The Rapid Manufacturing Lab has been involved in a number of research projects that investigate and build technologies that are necessary to achieve cost effective small batch manufacturing; ultimately, aiming for economic ordering quatities of one.
For the last decade, our laboratory has been developing software that facilitates the rapid production of parts for machining and sheet metal bending processes. These systems known as the Intelligent Machining Workstation and the Intelligent Bending Workstation plan all aspects of part production (e.g., machine setup and machine operation) from the part design, machine description and component resources (i.e., tools, robot grippers, and fixtures). The final plans are then sent to a machine controller that executes them directly on the machine, thus producing the first part right. In the first part production, there are extra gaging operations and possibly even human input to account for possible robot errors and part positioning problems. The adjustment information gleaned from the added gaging steps are then fed back to the planner, which updates the plan for the 2nd part. Finally, the extra steps are removed from the plan in order to improve production time. The result is that a first part can be produced in 20 minutes, where several human experts can take 2-3 days. And the 2nd part production time approaches the production cycle times that are achievable by the same human experts.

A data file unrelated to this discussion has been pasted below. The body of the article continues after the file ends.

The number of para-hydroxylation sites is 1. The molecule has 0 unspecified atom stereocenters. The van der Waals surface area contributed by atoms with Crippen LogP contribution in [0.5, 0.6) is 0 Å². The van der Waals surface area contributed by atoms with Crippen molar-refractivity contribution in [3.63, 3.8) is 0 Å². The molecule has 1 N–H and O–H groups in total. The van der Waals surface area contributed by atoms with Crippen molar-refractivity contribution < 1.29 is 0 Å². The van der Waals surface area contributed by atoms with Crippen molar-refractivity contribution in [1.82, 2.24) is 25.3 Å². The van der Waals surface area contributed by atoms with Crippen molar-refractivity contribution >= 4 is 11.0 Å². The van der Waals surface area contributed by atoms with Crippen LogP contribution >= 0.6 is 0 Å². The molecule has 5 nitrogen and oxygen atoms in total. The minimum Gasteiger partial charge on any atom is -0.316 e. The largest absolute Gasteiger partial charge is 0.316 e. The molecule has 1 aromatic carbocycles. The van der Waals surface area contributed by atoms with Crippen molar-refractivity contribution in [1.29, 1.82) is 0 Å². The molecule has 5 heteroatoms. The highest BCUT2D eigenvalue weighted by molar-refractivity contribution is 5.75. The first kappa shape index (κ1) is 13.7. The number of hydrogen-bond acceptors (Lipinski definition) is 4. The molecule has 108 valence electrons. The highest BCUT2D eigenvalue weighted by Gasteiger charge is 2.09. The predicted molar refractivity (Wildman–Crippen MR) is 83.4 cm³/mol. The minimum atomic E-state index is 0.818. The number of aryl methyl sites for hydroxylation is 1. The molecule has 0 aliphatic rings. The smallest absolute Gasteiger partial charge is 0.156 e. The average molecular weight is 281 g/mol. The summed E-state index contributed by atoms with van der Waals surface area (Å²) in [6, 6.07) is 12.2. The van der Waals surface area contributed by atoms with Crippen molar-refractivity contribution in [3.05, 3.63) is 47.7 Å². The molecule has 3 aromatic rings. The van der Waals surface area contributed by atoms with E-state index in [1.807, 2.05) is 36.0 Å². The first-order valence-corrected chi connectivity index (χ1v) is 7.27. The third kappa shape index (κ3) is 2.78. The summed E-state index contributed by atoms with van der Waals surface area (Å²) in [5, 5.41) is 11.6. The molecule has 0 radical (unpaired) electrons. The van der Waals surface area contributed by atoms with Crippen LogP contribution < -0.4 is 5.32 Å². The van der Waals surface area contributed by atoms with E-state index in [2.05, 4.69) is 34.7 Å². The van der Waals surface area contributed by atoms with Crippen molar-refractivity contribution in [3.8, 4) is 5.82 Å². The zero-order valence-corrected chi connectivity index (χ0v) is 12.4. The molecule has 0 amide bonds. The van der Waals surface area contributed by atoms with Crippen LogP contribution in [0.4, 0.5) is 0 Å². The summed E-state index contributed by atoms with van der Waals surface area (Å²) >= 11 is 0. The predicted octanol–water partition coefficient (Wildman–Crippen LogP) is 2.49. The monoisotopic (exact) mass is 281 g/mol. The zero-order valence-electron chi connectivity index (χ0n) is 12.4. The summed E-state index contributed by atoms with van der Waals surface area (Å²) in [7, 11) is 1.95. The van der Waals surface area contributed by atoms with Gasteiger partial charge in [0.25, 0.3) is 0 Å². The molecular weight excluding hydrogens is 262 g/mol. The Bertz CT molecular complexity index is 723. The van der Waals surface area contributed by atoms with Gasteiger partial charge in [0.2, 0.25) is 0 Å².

Our laboratory is now interested in combining these systems with other manufacturing decision systems (e.g., design, scheduling and costing systems). We are interested in collaborative efforts to build these distributed decision systems, in order to achieve corporate improvement goals. In addition, we are also interested in other production domains that would be suited to this rapid production technology.
We are current building an Intelligent (sheet metal) Bending Workstation that can start with a design for a part and plan the sequence of bending operations, the layout of the tooling stages, the robot and repo grasping locations, and the robot motions and bending machine operations required to make the part. Amada America Inc. is sponsoring this R&D project. We also work closely with Design One Software in Pittsburgh.
David Alan Bourne, Senior Scientist in Carnegie Mellon's Robotics Institute, is the head of the Rapid Manufacturing Lab. Current team members include:
Past team members include:
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